Brazil 'may not get lucky again', admits Scolari
Brazil is trying to regroup for the rest of the World Cup after narrowly avoiding a humiliating elimination from its home tournament.
The hosts needed a penalty shootout to beat Chile in a tense second-round match on Sunday, extending a run that could have ended just four matches into the competition.
After the final Chile penalty hit the post, Brazil players dropped to the ground, with many of them crying after coming so close to defeat in front of their fans.
Players and coaches didn't hide their relief, but their focus has soon turned to the quarterfinal against Colombia on Saturday in the northeastern city of Fortaleza.
The aim now was to try to fix the mistakes that led to a disappointing performance in Belo Horizonte.
Coach Luiz Felipe Scolari admitted that Brazil would have to improve if it wanted to reach the final at the Maracana stadium on July 13.
''We have to look at why we didn't get better,'' Scolari said.
''Each match from now on will be more and more difficult. We have a good national team, we are not better or worse than any of the other teams that are still playing. We need to try to make fewer mistakes in the next matches. We may not be this lucky again.''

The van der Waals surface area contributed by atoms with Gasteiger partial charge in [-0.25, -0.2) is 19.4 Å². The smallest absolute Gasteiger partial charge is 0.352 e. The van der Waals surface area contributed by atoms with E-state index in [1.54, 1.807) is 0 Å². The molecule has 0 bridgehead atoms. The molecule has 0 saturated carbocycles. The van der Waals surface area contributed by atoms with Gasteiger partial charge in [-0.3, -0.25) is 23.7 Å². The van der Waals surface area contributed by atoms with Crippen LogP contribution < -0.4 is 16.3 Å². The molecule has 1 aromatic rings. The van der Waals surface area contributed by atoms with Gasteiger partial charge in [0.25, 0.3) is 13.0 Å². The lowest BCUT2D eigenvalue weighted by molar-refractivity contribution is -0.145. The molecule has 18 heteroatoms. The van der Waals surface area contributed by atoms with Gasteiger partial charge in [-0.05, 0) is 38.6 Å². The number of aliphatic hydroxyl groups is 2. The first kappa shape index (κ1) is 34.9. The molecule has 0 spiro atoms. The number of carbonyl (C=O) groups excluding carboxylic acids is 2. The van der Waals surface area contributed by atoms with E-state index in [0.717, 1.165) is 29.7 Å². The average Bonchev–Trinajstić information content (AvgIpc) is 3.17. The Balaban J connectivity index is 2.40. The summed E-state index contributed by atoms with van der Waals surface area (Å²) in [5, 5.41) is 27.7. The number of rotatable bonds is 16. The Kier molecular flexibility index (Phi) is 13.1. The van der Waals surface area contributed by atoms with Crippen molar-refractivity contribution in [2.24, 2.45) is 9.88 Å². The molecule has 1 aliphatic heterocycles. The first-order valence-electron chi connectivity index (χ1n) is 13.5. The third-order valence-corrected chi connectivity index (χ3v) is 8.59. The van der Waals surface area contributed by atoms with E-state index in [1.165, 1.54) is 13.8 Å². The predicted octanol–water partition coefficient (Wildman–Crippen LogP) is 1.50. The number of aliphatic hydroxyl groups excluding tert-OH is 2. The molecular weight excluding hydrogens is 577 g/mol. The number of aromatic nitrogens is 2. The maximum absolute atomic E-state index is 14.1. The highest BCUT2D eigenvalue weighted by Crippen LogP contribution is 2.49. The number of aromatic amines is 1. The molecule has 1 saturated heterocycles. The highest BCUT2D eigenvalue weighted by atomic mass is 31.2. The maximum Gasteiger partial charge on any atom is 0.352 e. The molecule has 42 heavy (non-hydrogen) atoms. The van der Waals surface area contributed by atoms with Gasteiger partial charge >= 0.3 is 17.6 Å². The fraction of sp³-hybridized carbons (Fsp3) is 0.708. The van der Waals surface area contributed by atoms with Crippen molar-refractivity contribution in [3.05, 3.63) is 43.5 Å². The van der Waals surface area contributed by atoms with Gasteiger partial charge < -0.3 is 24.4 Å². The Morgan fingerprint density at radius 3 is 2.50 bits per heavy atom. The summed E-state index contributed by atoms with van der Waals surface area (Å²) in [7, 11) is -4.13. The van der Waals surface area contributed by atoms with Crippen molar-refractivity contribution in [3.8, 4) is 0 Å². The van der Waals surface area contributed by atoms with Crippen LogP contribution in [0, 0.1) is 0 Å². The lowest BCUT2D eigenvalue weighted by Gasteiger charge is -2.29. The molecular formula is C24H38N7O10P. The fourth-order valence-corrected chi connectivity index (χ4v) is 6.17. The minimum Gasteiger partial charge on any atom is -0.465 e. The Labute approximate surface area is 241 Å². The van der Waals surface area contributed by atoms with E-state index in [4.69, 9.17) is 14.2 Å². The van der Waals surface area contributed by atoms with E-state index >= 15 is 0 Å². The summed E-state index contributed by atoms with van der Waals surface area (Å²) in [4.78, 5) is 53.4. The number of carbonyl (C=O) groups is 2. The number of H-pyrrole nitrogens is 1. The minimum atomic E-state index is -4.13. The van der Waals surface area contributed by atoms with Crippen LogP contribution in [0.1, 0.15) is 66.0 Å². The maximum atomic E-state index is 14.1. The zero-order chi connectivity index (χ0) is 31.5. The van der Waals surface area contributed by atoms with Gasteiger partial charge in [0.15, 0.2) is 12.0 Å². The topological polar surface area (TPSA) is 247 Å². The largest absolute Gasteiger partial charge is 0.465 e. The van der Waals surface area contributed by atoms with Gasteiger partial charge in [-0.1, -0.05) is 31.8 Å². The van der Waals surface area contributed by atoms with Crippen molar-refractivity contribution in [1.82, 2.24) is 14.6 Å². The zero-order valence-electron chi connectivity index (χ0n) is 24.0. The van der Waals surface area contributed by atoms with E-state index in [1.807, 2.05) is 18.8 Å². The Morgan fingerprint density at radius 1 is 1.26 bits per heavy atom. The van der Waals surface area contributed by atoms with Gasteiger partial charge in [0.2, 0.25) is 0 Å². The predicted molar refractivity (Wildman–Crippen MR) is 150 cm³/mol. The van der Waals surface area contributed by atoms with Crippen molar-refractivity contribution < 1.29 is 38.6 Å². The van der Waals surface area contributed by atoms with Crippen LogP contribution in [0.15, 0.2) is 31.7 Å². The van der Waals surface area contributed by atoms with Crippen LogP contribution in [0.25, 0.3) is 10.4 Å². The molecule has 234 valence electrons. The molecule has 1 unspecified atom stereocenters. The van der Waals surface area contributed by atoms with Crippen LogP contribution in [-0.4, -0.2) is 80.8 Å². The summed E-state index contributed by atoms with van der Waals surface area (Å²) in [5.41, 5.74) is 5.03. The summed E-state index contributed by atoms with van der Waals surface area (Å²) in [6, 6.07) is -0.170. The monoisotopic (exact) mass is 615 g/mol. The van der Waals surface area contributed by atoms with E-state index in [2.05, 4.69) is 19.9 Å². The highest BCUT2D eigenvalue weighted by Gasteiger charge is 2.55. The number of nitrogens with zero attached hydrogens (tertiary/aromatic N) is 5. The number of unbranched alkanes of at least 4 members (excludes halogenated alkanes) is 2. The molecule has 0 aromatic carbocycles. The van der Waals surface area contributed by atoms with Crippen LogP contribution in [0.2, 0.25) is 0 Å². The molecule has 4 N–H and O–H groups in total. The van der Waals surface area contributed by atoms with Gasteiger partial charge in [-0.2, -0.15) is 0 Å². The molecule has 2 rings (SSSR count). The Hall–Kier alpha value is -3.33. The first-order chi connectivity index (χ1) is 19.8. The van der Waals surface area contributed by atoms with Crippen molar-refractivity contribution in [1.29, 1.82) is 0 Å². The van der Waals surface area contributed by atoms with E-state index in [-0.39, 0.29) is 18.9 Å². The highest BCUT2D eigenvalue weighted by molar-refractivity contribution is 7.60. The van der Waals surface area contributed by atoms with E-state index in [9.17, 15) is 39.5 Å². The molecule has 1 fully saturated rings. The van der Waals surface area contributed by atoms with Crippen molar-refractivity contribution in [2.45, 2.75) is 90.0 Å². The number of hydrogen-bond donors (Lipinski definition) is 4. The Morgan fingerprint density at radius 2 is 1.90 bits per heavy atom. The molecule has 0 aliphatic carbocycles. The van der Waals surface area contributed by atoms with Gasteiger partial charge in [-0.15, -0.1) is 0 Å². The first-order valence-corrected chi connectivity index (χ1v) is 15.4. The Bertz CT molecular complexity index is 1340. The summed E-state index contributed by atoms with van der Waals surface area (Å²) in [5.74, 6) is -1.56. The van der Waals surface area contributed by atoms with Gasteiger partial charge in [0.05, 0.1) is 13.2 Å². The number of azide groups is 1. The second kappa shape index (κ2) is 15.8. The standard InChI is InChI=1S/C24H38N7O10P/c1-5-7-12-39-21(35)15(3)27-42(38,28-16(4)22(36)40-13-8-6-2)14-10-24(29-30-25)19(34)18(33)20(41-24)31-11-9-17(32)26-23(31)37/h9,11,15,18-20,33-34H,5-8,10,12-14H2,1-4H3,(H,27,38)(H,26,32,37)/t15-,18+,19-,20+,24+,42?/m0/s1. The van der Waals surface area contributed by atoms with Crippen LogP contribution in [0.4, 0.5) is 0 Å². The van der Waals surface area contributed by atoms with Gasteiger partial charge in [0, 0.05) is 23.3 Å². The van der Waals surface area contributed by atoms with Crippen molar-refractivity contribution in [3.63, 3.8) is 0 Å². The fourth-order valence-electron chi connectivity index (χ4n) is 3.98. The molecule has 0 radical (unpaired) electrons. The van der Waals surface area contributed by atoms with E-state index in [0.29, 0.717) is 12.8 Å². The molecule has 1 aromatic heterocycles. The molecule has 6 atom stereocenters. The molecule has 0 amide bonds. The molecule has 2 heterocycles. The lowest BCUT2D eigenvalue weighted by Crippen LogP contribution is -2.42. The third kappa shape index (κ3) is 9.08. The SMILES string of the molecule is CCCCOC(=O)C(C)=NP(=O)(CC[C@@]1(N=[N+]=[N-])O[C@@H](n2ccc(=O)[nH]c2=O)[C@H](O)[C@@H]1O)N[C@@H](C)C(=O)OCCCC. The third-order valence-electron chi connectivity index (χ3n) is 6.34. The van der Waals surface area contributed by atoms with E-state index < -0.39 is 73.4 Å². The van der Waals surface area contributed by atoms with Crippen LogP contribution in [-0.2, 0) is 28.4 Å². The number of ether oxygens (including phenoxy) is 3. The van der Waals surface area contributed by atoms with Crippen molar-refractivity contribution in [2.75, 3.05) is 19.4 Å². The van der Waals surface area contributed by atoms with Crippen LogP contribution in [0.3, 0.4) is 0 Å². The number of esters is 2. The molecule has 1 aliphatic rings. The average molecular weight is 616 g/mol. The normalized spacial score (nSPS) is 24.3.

Brazil didn't play well throughout the match at the Mineirao Stadium. It was never able to impose its game and didn't capitalise on its few scoring chances. The hosts came close to defeat near the end of extra time, when Chile striker Mauricio Pinilla struck the bar.
''If you don't take advantage of the opportunities that you have, you may end up paying a high price, and we almost had to pay that price with two minutes left,'' Scolari said.
''If you don't score when you can, you end up being at risk.''
Brazil's strikers have been ineffective for most of the tournament, with the exception of Neymar, but even he had a below-par performance on Sunday.
Brazil was yet to win at this World Cup when the Barcelona star fails to score. The defence also wasn't at its best, giving up a lot of space to Chile.
Had Brazil been eliminated, it would have been its worst performance in world cups since 1990, when it fell in the round of 16 to Argentina.
The five-time champions have now reached the quarterfinals of the last six tournaments, winning two of them, in 1994 and 2002, and making it to the final once, in 1998. Brazil has been eliminated in the quarterfinals of the last two world cups.
''We know we haven't won anything yet,'' said Brazil goalkeeper Julio Cesar, who made two penalty saves to lead his team to a 3-2 win in the shootout following a 1-1 draw.
''But I think that winning a match like this gives us even more strength for the next phases of the competition.''
For Saturday's game against Colombia, Brazil will be without defensive midfielder Luiz Gustavo, who received his second yellow card against Chile.